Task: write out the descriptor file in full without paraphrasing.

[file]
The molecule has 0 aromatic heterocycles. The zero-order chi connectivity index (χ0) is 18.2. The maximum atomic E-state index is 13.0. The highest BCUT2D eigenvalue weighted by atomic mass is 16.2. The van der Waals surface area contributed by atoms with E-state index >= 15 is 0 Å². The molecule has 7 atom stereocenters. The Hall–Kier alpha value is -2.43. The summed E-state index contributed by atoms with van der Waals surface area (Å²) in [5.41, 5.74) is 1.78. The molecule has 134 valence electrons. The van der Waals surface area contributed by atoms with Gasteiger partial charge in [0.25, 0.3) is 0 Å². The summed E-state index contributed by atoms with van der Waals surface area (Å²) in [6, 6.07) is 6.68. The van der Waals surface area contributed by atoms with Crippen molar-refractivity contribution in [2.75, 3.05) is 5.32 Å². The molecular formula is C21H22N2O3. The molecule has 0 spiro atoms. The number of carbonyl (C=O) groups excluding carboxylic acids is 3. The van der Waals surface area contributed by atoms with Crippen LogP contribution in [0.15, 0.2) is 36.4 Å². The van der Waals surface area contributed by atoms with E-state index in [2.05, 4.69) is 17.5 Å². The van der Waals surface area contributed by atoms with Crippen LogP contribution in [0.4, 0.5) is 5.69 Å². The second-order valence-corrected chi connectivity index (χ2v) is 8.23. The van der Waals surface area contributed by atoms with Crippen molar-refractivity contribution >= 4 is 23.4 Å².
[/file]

The molecule has 0 aromatic heterocycles. The zero-order chi connectivity index (χ0) is 18.2. The maximum atomic E-state index is 13.0. The highest BCUT2D eigenvalue weighted by atomic mass is 16.2. The van der Waals surface area contributed by atoms with E-state index >= 15 is 0 Å². The molecule has 7 atom stereocenters. The Hall–Kier alpha value is -2.43. The summed E-state index contributed by atoms with van der Waals surface area (Å²) in [5.41, 5.74) is 1.78. The molecule has 134 valence electrons. The van der Waals surface area contributed by atoms with Gasteiger partial charge in [0.25, 0.3) is 0 Å². The summed E-state index contributed by atoms with van der Waals surface area (Å²) in [6, 6.07) is 6.68. The van der Waals surface area contributed by atoms with Crippen molar-refractivity contribution in [2.75, 3.05) is 5.32 Å². The molecular formula is C21H22N2O3. The molecule has 0 spiro atoms. The number of carbonyl (C=O) groups excluding carboxylic acids is 3. The van der Waals surface area contributed by atoms with Crippen LogP contribution in [0.15, 0.2) is 36.4 Å². The van der Waals surface area contributed by atoms with E-state index in [2.05, 4.69) is 17.5 Å². The van der Waals surface area contributed by atoms with Crippen LogP contribution in [0.4, 0.5) is 5.69 Å². The second-order valence-corrected chi connectivity index (χ2v) is 8.23. The van der Waals surface area contributed by atoms with Crippen molar-refractivity contribution >= 4 is 23.4 Å².